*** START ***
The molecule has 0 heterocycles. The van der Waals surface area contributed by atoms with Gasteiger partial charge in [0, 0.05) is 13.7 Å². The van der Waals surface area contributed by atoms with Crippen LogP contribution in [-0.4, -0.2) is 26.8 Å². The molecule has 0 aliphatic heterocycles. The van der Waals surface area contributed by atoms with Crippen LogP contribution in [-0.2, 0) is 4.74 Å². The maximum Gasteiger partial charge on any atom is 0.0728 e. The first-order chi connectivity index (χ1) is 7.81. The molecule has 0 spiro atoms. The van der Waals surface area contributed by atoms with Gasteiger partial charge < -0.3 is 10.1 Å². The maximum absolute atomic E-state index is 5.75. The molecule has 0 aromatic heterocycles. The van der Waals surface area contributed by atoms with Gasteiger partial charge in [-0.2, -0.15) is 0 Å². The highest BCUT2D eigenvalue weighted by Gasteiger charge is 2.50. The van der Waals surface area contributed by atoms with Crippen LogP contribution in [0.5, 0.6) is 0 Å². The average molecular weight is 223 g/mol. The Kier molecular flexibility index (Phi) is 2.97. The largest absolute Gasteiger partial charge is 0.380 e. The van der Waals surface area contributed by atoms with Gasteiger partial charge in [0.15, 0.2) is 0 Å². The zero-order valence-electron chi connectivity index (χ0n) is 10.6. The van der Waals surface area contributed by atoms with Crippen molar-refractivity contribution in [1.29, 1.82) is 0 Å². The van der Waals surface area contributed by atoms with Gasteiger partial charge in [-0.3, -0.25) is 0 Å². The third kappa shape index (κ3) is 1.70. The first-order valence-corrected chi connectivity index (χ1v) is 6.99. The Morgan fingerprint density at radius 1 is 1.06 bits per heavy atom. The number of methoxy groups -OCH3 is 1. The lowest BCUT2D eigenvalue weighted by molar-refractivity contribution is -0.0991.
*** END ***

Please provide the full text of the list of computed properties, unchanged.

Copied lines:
The molecule has 0 heterocycles. The van der Waals surface area contributed by atoms with Gasteiger partial charge in [0, 0.05) is 13.7 Å². The van der Waals surface area contributed by atoms with Crippen LogP contribution in [-0.4, -0.2) is 26.8 Å². The molecule has 0 aliphatic heterocycles. The van der Waals surface area contributed by atoms with Crippen LogP contribution in [-0.2, 0) is 4.74 Å². The maximum Gasteiger partial charge on any atom is 0.0728 e. The first-order chi connectivity index (χ1) is 7.81. The molecule has 0 spiro atoms. The van der Waals surface area contributed by atoms with Gasteiger partial charge < -0.3 is 10.1 Å². The maximum absolute atomic E-state index is 5.75. The molecule has 0 aromatic heterocycles. The van der Waals surface area contributed by atoms with Gasteiger partial charge in [-0.2, -0.15) is 0 Å². The highest BCUT2D eigenvalue weighted by Gasteiger charge is 2.50. The van der Waals surface area contributed by atoms with Crippen LogP contribution in [0.5, 0.6) is 0 Å². The average molecular weight is 223 g/mol. The Kier molecular flexibility index (Phi) is 2.97. The largest absolute Gasteiger partial charge is 0.380 e. The van der Waals surface area contributed by atoms with Gasteiger partial charge in [0.15, 0.2) is 0 Å². The zero-order valence-electron chi connectivity index (χ0n) is 10.6. The van der Waals surface area contributed by atoms with Crippen molar-refractivity contribution in [1.29, 1.82) is 0 Å². The van der Waals surface area contributed by atoms with Gasteiger partial charge in [-0.3, -0.25) is 0 Å². The third kappa shape index (κ3) is 1.70. The first-order valence-corrected chi connectivity index (χ1v) is 6.99. The Morgan fingerprint density at radius 1 is 1.06 bits per heavy atom. The number of methoxy groups -OCH3 is 1. The lowest BCUT2D eigenvalue weighted by molar-refractivity contribution is -0.0991.